Deciding on Windows 10

It’s been six months since the consumer release of Windows 10. As of the 4th of this month Microsoft reports that it has been activated on 200 million devices. This is no surprise given their aggressive campaign to get people to upgrade. However, Windows 7 is still the most used computer operating system by far with over 55%. So, should you upgrade?

The short answer is, give it a try. If you are on Windows 7 or 8, upgrading to 10 is really a painless experience. There are numerous tutorials on how to do this so I won’t go into instructions here.  Unlike upgrading to previous versions of Windows, you can keep all your data, settings, and installed programs.  After upgrading two of my own machines I can say it really is that easy.  The thing that really makes this a no risk option is that you can roll back to your previous version of Windows within the first 30 days if you don’t like version 10.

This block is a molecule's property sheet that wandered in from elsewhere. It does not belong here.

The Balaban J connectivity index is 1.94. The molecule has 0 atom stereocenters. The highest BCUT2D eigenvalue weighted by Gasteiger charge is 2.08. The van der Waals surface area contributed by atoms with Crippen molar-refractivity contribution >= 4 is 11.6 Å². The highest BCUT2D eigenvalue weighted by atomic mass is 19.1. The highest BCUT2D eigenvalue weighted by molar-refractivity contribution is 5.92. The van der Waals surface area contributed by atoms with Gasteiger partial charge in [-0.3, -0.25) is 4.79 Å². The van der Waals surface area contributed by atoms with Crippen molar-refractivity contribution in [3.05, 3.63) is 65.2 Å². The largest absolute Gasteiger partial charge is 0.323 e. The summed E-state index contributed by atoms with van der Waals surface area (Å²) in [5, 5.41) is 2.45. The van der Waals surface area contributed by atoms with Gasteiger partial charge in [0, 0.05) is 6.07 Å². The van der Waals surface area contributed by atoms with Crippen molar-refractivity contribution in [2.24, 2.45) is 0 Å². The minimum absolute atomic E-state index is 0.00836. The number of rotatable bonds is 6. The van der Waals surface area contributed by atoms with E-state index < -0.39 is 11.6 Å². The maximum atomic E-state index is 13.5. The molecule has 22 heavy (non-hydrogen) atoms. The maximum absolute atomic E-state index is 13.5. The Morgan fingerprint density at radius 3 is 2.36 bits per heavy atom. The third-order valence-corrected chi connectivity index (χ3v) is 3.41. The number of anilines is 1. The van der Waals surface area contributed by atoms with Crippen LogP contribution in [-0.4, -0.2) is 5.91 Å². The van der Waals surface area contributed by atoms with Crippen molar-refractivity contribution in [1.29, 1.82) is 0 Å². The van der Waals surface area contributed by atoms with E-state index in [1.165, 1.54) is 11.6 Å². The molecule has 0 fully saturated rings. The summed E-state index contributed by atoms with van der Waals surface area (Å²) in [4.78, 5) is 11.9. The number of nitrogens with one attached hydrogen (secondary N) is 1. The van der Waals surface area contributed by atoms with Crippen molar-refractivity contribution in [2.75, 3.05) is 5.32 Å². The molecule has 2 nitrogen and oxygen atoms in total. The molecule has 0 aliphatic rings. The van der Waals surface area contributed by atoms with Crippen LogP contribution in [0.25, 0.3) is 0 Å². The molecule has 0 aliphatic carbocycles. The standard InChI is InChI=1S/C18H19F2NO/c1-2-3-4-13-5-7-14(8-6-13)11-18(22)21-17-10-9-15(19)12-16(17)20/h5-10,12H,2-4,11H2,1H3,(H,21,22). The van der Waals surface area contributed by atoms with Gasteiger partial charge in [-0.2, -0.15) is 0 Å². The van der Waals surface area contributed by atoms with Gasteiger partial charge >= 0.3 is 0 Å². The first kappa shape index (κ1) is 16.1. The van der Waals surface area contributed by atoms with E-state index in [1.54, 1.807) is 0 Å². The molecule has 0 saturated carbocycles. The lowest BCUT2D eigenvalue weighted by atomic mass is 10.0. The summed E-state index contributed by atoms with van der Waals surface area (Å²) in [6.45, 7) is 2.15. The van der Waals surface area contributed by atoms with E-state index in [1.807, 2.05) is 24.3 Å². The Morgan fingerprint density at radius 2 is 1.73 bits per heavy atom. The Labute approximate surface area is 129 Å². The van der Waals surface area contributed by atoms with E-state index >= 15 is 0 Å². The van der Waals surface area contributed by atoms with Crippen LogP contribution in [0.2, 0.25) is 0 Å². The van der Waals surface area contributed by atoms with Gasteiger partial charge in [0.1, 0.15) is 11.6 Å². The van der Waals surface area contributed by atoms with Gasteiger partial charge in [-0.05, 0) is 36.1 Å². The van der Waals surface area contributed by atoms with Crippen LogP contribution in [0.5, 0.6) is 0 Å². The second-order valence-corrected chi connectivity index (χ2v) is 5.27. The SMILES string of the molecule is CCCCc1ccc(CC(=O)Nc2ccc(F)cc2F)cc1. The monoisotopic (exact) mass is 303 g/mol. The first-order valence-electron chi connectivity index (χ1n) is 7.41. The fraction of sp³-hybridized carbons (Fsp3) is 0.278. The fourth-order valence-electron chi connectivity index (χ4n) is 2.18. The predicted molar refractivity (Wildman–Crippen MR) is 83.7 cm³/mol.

For me personally, Windows 10 doesn’t really offer much in the way of improvements that I care about.  I’ve been using it for almost 6 months now and I’m moving my primary machine back to Windows 7.  As privacy and security is much more of a priority to me than cloud based inter-connectivity and integration which is one of the central aspects of Windows 10, 7 is a better fit.  Sure, it’s cool that Windows can be aware of my calendar and traffic and weather to be able to notify me that I should leave for an appointment early to be on time.  However I don’t feel that Microsoft has given Windows 10 users enough control over how the system can be configured.

The purpose of this post isn’t to go over all the pros and cons of this new operating system.  I just want everyone to know that it is truly easy to try it, and to undo that upgrade if you decide it’s not for you.

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